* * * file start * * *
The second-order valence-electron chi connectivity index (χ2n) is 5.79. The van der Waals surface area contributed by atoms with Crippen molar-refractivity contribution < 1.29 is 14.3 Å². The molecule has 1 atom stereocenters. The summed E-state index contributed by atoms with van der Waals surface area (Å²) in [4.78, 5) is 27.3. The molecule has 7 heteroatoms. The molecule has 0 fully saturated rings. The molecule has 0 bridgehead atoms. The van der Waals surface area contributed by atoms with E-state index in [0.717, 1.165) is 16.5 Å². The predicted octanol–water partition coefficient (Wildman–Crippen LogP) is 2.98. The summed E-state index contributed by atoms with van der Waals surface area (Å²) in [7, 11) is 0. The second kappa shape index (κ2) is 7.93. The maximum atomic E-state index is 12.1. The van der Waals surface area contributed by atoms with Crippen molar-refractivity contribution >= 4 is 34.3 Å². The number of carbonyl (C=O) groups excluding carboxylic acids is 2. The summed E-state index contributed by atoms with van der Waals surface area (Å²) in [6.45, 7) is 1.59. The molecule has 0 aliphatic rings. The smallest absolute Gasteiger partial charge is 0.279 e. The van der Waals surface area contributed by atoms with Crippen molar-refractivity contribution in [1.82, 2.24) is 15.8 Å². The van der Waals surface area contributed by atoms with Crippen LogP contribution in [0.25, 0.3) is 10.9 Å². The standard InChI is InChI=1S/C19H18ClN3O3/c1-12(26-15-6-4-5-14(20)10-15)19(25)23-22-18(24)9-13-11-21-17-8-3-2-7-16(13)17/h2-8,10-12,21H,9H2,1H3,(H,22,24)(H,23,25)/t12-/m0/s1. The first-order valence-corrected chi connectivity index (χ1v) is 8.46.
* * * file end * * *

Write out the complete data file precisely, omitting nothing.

The second-order valence-electron chi connectivity index (χ2n) is 5.79. The van der Waals surface area contributed by atoms with Crippen molar-refractivity contribution < 1.29 is 14.3 Å². The molecule has 1 atom stereocenters. The summed E-state index contributed by atoms with van der Waals surface area (Å²) in [4.78, 5) is 27.3. The molecule has 7 heteroatoms. The molecule has 0 fully saturated rings. The molecule has 0 bridgehead atoms. The van der Waals surface area contributed by atoms with E-state index in [0.717, 1.165) is 16.5 Å². The predicted octanol–water partition coefficient (Wildman–Crippen LogP) is 2.98. The summed E-state index contributed by atoms with van der Waals surface area (Å²) in [7, 11) is 0. The second kappa shape index (κ2) is 7.93. The maximum atomic E-state index is 12.1. The van der Waals surface area contributed by atoms with Crippen molar-refractivity contribution >= 4 is 34.3 Å². The number of carbonyl (C=O) groups excluding carboxylic acids is 2. The summed E-state index contributed by atoms with van der Waals surface area (Å²) in [6.45, 7) is 1.59. The molecule has 0 aliphatic rings. The smallest absolute Gasteiger partial charge is 0.279 e. The van der Waals surface area contributed by atoms with Crippen molar-refractivity contribution in [1.82, 2.24) is 15.8 Å². The van der Waals surface area contributed by atoms with Crippen LogP contribution in [0.25, 0.3) is 10.9 Å². The standard InChI is InChI=1S/C19H18ClN3O3/c1-12(26-15-6-4-5-14(20)10-15)19(25)23-22-18(24)9-13-11-21-17-8-3-2-7-16(13)17/h2-8,10-12,21H,9H2,1H3,(H,22,24)(H,23,25)/t12-/m0/s1. The first-order valence-corrected chi connectivity index (χ1v) is 8.46.